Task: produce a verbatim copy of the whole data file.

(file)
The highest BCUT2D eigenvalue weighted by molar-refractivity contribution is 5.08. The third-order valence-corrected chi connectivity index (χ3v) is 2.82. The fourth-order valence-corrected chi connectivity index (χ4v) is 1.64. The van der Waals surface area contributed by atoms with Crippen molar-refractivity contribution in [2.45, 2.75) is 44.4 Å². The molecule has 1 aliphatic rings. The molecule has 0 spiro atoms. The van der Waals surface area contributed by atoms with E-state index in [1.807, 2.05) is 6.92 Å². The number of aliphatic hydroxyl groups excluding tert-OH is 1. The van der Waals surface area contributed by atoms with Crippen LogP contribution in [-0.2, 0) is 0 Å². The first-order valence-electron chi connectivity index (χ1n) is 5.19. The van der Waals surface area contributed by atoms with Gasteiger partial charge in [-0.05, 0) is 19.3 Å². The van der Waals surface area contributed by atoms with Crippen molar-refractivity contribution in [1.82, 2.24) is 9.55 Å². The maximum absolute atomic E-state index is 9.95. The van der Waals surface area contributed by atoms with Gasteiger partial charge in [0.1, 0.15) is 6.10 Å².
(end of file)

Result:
The highest BCUT2D eigenvalue weighted by molar-refractivity contribution is 5.08. The third-order valence-corrected chi connectivity index (χ3v) is 2.82. The fourth-order valence-corrected chi connectivity index (χ4v) is 1.64. The van der Waals surface area contributed by atoms with Crippen molar-refractivity contribution in [2.45, 2.75) is 44.4 Å². The molecule has 1 aliphatic rings. The molecule has 0 spiro atoms. The van der Waals surface area contributed by atoms with E-state index in [1.807, 2.05) is 6.92 Å². The number of aliphatic hydroxyl groups excluding tert-OH is 1. The van der Waals surface area contributed by atoms with Crippen LogP contribution in [-0.2, 0) is 0 Å². The first-order valence-electron chi connectivity index (χ1n) is 5.19. The van der Waals surface area contributed by atoms with Gasteiger partial charge in [-0.05, 0) is 19.3 Å². The van der Waals surface area contributed by atoms with Crippen molar-refractivity contribution in [1.82, 2.24) is 9.55 Å². The maximum absolute atomic E-state index is 9.95. The van der Waals surface area contributed by atoms with Gasteiger partial charge in [0.1, 0.15) is 6.10 Å².